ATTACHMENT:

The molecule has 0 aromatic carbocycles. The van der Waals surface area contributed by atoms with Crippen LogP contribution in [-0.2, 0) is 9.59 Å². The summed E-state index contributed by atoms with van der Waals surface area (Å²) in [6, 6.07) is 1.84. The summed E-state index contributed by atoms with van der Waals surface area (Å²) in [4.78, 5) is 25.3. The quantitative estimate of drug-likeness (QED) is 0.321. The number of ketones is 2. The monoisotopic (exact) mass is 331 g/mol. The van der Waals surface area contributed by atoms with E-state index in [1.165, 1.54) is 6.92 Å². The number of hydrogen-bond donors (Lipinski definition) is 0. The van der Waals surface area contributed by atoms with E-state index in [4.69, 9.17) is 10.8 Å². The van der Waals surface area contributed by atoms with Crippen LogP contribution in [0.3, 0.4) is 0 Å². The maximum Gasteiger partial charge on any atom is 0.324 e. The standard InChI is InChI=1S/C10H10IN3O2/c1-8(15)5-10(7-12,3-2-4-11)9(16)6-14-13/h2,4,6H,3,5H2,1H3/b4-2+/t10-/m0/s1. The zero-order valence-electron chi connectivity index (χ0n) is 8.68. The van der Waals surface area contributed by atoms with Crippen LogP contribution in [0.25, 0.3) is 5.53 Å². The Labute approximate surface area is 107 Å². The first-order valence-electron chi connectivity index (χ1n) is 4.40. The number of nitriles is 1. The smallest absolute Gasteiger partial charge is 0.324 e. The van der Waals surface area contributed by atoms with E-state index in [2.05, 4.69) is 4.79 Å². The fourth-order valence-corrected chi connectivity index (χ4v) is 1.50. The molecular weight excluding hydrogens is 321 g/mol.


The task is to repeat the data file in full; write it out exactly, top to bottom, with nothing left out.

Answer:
The molecule has 0 aromatic carbocycles. The van der Waals surface area contributed by atoms with Crippen LogP contribution in [-0.2, 0) is 9.59 Å². The summed E-state index contributed by atoms with van der Waals surface area (Å²) in [6, 6.07) is 1.84. The summed E-state index contributed by atoms with van der Waals surface area (Å²) in [4.78, 5) is 25.3. The quantitative estimate of drug-likeness (QED) is 0.321. The number of ketones is 2. The monoisotopic (exact) mass is 331 g/mol. The van der Waals surface area contributed by atoms with E-state index in [1.165, 1.54) is 6.92 Å². The number of hydrogen-bond donors (Lipinski definition) is 0. The van der Waals surface area contributed by atoms with E-state index in [4.69, 9.17) is 10.8 Å². The van der Waals surface area contributed by atoms with Crippen LogP contribution in [0.3, 0.4) is 0 Å². The maximum Gasteiger partial charge on any atom is 0.324 e. The standard InChI is InChI=1S/C10H10IN3O2/c1-8(15)5-10(7-12,3-2-4-11)9(16)6-14-13/h2,4,6H,3,5H2,1H3/b4-2+/t10-/m0/s1. The zero-order valence-electron chi connectivity index (χ0n) is 8.68. The van der Waals surface area contributed by atoms with Crippen LogP contribution in [0.25, 0.3) is 5.53 Å². The Labute approximate surface area is 107 Å². The first-order valence-electron chi connectivity index (χ1n) is 4.40. The number of nitriles is 1. The smallest absolute Gasteiger partial charge is 0.324 e. The van der Waals surface area contributed by atoms with E-state index in [2.05, 4.69) is 4.79 Å². The fourth-order valence-corrected chi connectivity index (χ4v) is 1.50. The molecular weight excluding hydrogens is 321 g/mol.